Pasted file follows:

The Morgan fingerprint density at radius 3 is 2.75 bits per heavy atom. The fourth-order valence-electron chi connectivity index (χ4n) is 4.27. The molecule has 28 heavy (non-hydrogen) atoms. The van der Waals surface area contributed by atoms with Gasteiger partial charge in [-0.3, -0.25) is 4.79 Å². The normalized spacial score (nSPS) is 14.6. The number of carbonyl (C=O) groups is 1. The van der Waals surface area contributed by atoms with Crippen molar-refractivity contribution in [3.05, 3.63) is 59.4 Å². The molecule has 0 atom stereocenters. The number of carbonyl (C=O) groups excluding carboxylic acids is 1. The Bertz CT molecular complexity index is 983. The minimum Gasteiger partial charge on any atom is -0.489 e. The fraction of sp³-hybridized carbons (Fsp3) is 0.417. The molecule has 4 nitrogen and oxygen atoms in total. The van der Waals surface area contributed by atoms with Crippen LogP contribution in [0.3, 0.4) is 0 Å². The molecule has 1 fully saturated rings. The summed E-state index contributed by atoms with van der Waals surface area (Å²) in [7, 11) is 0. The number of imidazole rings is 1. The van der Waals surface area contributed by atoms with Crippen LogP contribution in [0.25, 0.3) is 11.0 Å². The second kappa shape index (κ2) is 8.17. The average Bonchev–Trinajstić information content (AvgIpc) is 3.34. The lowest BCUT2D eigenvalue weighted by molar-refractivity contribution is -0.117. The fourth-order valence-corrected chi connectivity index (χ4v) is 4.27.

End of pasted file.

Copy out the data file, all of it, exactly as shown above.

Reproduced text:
The Morgan fingerprint density at radius 3 is 2.75 bits per heavy atom. The fourth-order valence-electron chi connectivity index (χ4n) is 4.27. The molecule has 28 heavy (non-hydrogen) atoms. The van der Waals surface area contributed by atoms with Gasteiger partial charge in [-0.3, -0.25) is 4.79 Å². The normalized spacial score (nSPS) is 14.6. The number of carbonyl (C=O) groups is 1. The van der Waals surface area contributed by atoms with Crippen molar-refractivity contribution in [3.05, 3.63) is 59.4 Å². The molecule has 0 atom stereocenters. The number of carbonyl (C=O) groups excluding carboxylic acids is 1. The Bertz CT molecular complexity index is 983. The minimum Gasteiger partial charge on any atom is -0.489 e. The fraction of sp³-hybridized carbons (Fsp3) is 0.417. The molecule has 4 nitrogen and oxygen atoms in total. The van der Waals surface area contributed by atoms with Crippen LogP contribution in [0.3, 0.4) is 0 Å². The molecule has 1 fully saturated rings. The summed E-state index contributed by atoms with van der Waals surface area (Å²) in [7, 11) is 0. The number of imidazole rings is 1. The van der Waals surface area contributed by atoms with Crippen LogP contribution in [0.25, 0.3) is 11.0 Å². The second kappa shape index (κ2) is 8.17. The average Bonchev–Trinajstić information content (AvgIpc) is 3.34. The lowest BCUT2D eigenvalue weighted by molar-refractivity contribution is -0.117. The fourth-order valence-corrected chi connectivity index (χ4v) is 4.27.